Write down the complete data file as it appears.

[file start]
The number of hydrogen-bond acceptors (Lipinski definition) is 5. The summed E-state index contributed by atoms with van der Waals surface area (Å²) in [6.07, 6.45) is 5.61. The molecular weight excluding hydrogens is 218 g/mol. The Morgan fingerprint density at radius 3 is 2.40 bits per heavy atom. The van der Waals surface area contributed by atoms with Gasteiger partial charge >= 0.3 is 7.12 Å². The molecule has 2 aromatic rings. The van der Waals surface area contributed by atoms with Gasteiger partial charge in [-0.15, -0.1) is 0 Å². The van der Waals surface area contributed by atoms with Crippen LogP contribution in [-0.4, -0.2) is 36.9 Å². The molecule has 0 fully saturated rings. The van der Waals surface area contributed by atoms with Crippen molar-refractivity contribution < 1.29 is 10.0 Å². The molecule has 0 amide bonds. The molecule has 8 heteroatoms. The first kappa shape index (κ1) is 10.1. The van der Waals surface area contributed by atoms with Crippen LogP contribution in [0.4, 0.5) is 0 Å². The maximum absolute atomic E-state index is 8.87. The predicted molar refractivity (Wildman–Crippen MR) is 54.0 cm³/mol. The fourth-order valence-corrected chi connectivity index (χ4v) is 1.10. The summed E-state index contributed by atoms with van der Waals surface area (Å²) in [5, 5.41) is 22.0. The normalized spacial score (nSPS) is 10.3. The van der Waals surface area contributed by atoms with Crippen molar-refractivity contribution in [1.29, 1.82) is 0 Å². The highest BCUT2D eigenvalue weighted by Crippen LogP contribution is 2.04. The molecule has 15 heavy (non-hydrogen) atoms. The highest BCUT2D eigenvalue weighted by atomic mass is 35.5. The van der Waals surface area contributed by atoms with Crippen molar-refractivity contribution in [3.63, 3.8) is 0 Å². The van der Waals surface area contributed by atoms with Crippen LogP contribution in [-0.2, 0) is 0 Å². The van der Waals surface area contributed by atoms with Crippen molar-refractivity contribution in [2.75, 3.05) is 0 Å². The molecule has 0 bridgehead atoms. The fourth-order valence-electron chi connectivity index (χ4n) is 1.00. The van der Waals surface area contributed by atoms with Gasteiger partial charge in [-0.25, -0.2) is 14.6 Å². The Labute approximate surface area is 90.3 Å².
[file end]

The number of hydrogen-bond acceptors (Lipinski definition) is 5. The summed E-state index contributed by atoms with van der Waals surface area (Å²) in [6.07, 6.45) is 5.61. The molecular weight excluding hydrogens is 218 g/mol. The Morgan fingerprint density at radius 3 is 2.40 bits per heavy atom. The van der Waals surface area contributed by atoms with Gasteiger partial charge >= 0.3 is 7.12 Å². The molecule has 2 aromatic rings. The van der Waals surface area contributed by atoms with Gasteiger partial charge in [-0.15, -0.1) is 0 Å². The van der Waals surface area contributed by atoms with Crippen LogP contribution in [-0.4, -0.2) is 36.9 Å². The molecule has 0 fully saturated rings. The van der Waals surface area contributed by atoms with Crippen molar-refractivity contribution < 1.29 is 10.0 Å². The molecule has 0 amide bonds. The molecule has 8 heteroatoms. The first kappa shape index (κ1) is 10.1. The van der Waals surface area contributed by atoms with Crippen LogP contribution in [0.4, 0.5) is 0 Å². The maximum absolute atomic E-state index is 8.87. The predicted molar refractivity (Wildman–Crippen MR) is 54.0 cm³/mol. The fourth-order valence-corrected chi connectivity index (χ4v) is 1.10. The summed E-state index contributed by atoms with van der Waals surface area (Å²) in [5, 5.41) is 22.0. The normalized spacial score (nSPS) is 10.3. The van der Waals surface area contributed by atoms with Crippen molar-refractivity contribution in [1.29, 1.82) is 0 Å². The highest BCUT2D eigenvalue weighted by Crippen LogP contribution is 2.04. The molecule has 15 heavy (non-hydrogen) atoms. The highest BCUT2D eigenvalue weighted by atomic mass is 35.5. The van der Waals surface area contributed by atoms with Crippen molar-refractivity contribution in [3.63, 3.8) is 0 Å². The van der Waals surface area contributed by atoms with Crippen LogP contribution in [-0.2, 0) is 0 Å². The van der Waals surface area contributed by atoms with Crippen molar-refractivity contribution in [2.75, 3.05) is 0 Å². The molecule has 0 bridgehead atoms. The fourth-order valence-electron chi connectivity index (χ4n) is 1.00. The van der Waals surface area contributed by atoms with Gasteiger partial charge in [-0.25, -0.2) is 14.6 Å². The Labute approximate surface area is 90.3 Å².